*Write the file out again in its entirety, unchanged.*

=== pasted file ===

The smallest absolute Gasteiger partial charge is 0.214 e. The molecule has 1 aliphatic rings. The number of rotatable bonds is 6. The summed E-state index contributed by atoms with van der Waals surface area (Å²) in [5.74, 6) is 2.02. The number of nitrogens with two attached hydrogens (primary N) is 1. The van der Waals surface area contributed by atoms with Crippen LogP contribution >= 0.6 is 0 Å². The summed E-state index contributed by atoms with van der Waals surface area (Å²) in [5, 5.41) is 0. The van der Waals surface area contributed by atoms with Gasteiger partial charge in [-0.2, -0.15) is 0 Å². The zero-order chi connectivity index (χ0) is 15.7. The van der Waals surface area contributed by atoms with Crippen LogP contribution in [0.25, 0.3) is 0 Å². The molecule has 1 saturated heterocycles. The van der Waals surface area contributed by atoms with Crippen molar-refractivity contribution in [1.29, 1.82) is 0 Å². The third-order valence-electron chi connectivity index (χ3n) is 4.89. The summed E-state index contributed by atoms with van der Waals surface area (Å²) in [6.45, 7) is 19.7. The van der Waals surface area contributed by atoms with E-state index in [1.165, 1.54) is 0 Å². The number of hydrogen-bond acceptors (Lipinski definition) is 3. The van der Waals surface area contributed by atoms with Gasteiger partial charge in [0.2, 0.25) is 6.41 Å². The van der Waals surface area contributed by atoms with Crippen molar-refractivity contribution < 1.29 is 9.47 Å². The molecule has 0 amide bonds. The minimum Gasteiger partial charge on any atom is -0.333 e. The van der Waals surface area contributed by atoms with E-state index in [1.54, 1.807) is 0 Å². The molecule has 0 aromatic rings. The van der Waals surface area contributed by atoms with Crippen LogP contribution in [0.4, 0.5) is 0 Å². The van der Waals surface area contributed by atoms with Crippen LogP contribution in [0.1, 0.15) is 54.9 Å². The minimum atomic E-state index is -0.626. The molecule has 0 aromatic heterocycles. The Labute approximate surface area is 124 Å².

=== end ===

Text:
The smallest absolute Gasteiger partial charge is 0.214 e. The molecule has 1 aliphatic rings. The number of rotatable bonds is 6. The summed E-state index contributed by atoms with van der Waals surface area (Å²) in [5.74, 6) is 2.02. The number of nitrogens with two attached hydrogens (primary N) is 1. The van der Waals surface area contributed by atoms with Crippen LogP contribution >= 0.6 is 0 Å². The summed E-state index contributed by atoms with van der Waals surface area (Å²) in [5, 5.41) is 0. The van der Waals surface area contributed by atoms with Gasteiger partial charge in [-0.2, -0.15) is 0 Å². The zero-order chi connectivity index (χ0) is 15.7. The van der Waals surface area contributed by atoms with Crippen LogP contribution in [0.25, 0.3) is 0 Å². The molecule has 1 saturated heterocycles. The van der Waals surface area contributed by atoms with Crippen molar-refractivity contribution in [1.29, 1.82) is 0 Å². The third-order valence-electron chi connectivity index (χ3n) is 4.89. The summed E-state index contributed by atoms with van der Waals surface area (Å²) in [6.45, 7) is 19.7. The van der Waals surface area contributed by atoms with E-state index in [1.165, 1.54) is 0 Å². The number of hydrogen-bond acceptors (Lipinski definition) is 3. The van der Waals surface area contributed by atoms with Gasteiger partial charge in [0.2, 0.25) is 6.41 Å². The van der Waals surface area contributed by atoms with Crippen molar-refractivity contribution < 1.29 is 9.47 Å². The molecule has 0 amide bonds. The minimum Gasteiger partial charge on any atom is -0.333 e. The van der Waals surface area contributed by atoms with E-state index in [1.54, 1.807) is 0 Å². The molecule has 0 aromatic rings. The van der Waals surface area contributed by atoms with Crippen LogP contribution in [0.4, 0.5) is 0 Å². The van der Waals surface area contributed by atoms with Crippen LogP contribution in [0.1, 0.15) is 54.9 Å². The minimum atomic E-state index is -0.626. The molecule has 0 aromatic heterocycles. The Labute approximate surface area is 124 Å².